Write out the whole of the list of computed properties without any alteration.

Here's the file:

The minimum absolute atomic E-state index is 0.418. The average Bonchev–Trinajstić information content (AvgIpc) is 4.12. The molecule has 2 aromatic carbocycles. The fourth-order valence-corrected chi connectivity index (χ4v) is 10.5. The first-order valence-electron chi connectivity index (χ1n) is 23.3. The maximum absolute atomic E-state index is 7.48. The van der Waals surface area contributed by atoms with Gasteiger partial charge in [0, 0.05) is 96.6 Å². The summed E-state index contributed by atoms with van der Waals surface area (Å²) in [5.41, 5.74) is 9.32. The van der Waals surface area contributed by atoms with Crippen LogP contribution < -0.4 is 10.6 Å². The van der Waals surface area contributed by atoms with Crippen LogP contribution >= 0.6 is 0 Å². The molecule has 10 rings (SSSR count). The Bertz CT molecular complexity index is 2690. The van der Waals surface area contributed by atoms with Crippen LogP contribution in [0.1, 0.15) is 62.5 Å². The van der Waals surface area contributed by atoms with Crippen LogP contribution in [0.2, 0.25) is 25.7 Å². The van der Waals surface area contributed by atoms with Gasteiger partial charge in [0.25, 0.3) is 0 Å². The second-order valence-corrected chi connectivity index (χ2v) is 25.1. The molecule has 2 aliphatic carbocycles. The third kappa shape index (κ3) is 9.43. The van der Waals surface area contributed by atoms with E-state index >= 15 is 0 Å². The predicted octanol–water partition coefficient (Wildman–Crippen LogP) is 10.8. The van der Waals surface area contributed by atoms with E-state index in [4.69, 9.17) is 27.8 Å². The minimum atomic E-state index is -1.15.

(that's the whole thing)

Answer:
The minimum absolute atomic E-state index is 0.418. The average Bonchev–Trinajstić information content (AvgIpc) is 4.12. The molecule has 2 aromatic carbocycles. The fourth-order valence-corrected chi connectivity index (χ4v) is 10.5. The first-order valence-electron chi connectivity index (χ1n) is 23.3. The maximum absolute atomic E-state index is 7.48. The van der Waals surface area contributed by atoms with Gasteiger partial charge in [0, 0.05) is 96.6 Å². The summed E-state index contributed by atoms with van der Waals surface area (Å²) in [5.41, 5.74) is 9.32. The van der Waals surface area contributed by atoms with Crippen LogP contribution < -0.4 is 10.6 Å². The van der Waals surface area contributed by atoms with Crippen LogP contribution >= 0.6 is 0 Å². The molecule has 10 rings (SSSR count). The Bertz CT molecular complexity index is 2690. The van der Waals surface area contributed by atoms with Crippen LogP contribution in [0.1, 0.15) is 62.5 Å². The van der Waals surface area contributed by atoms with Crippen LogP contribution in [0.2, 0.25) is 25.7 Å². The van der Waals surface area contributed by atoms with Gasteiger partial charge in [0.25, 0.3) is 0 Å². The second-order valence-corrected chi connectivity index (χ2v) is 25.1. The molecule has 2 aliphatic carbocycles. The third kappa shape index (κ3) is 9.43. The van der Waals surface area contributed by atoms with E-state index >= 15 is 0 Å². The predicted octanol–water partition coefficient (Wildman–Crippen LogP) is 10.8. The van der Waals surface area contributed by atoms with E-state index in [4.69, 9.17) is 27.8 Å². The minimum atomic E-state index is -1.15.